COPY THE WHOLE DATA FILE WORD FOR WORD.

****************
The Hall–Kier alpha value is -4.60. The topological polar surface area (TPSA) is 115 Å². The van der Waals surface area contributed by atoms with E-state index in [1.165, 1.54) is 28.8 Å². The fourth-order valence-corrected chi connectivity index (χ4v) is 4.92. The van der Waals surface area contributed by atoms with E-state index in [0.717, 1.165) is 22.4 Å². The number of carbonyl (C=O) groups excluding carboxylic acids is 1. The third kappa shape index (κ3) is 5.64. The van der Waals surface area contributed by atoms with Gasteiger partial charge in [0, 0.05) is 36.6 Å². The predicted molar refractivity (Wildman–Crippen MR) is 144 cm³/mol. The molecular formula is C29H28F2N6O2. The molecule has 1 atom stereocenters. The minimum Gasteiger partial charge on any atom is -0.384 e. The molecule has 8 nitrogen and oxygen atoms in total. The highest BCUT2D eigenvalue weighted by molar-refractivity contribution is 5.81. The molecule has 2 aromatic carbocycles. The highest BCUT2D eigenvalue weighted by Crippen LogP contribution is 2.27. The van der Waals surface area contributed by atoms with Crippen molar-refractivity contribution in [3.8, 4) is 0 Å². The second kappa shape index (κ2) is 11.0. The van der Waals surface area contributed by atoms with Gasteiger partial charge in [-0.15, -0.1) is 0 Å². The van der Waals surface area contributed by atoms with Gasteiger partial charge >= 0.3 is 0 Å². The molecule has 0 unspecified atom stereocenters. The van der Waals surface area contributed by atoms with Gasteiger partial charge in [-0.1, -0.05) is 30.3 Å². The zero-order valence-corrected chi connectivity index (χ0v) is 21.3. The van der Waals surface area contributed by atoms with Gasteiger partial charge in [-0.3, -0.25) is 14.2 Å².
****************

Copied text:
The Hall–Kier alpha value is -4.60. The topological polar surface area (TPSA) is 115 Å². The van der Waals surface area contributed by atoms with E-state index in [1.165, 1.54) is 28.8 Å². The fourth-order valence-corrected chi connectivity index (χ4v) is 4.92. The van der Waals surface area contributed by atoms with E-state index in [0.717, 1.165) is 22.4 Å². The number of carbonyl (C=O) groups excluding carboxylic acids is 1. The third kappa shape index (κ3) is 5.64. The van der Waals surface area contributed by atoms with Gasteiger partial charge in [0, 0.05) is 36.6 Å². The predicted molar refractivity (Wildman–Crippen MR) is 144 cm³/mol. The molecular formula is C29H28F2N6O2. The molecule has 1 atom stereocenters. The minimum Gasteiger partial charge on any atom is -0.384 e. The molecule has 8 nitrogen and oxygen atoms in total. The highest BCUT2D eigenvalue weighted by molar-refractivity contribution is 5.81. The molecule has 2 aromatic carbocycles. The highest BCUT2D eigenvalue weighted by Crippen LogP contribution is 2.27. The van der Waals surface area contributed by atoms with Crippen molar-refractivity contribution in [3.8, 4) is 0 Å². The second kappa shape index (κ2) is 11.0. The van der Waals surface area contributed by atoms with Gasteiger partial charge in [-0.15, -0.1) is 0 Å². The van der Waals surface area contributed by atoms with Gasteiger partial charge >= 0.3 is 0 Å². The molecule has 0 unspecified atom stereocenters. The van der Waals surface area contributed by atoms with Gasteiger partial charge in [-0.1, -0.05) is 30.3 Å². The zero-order valence-corrected chi connectivity index (χ0v) is 21.3. The van der Waals surface area contributed by atoms with Gasteiger partial charge in [-0.3, -0.25) is 14.2 Å².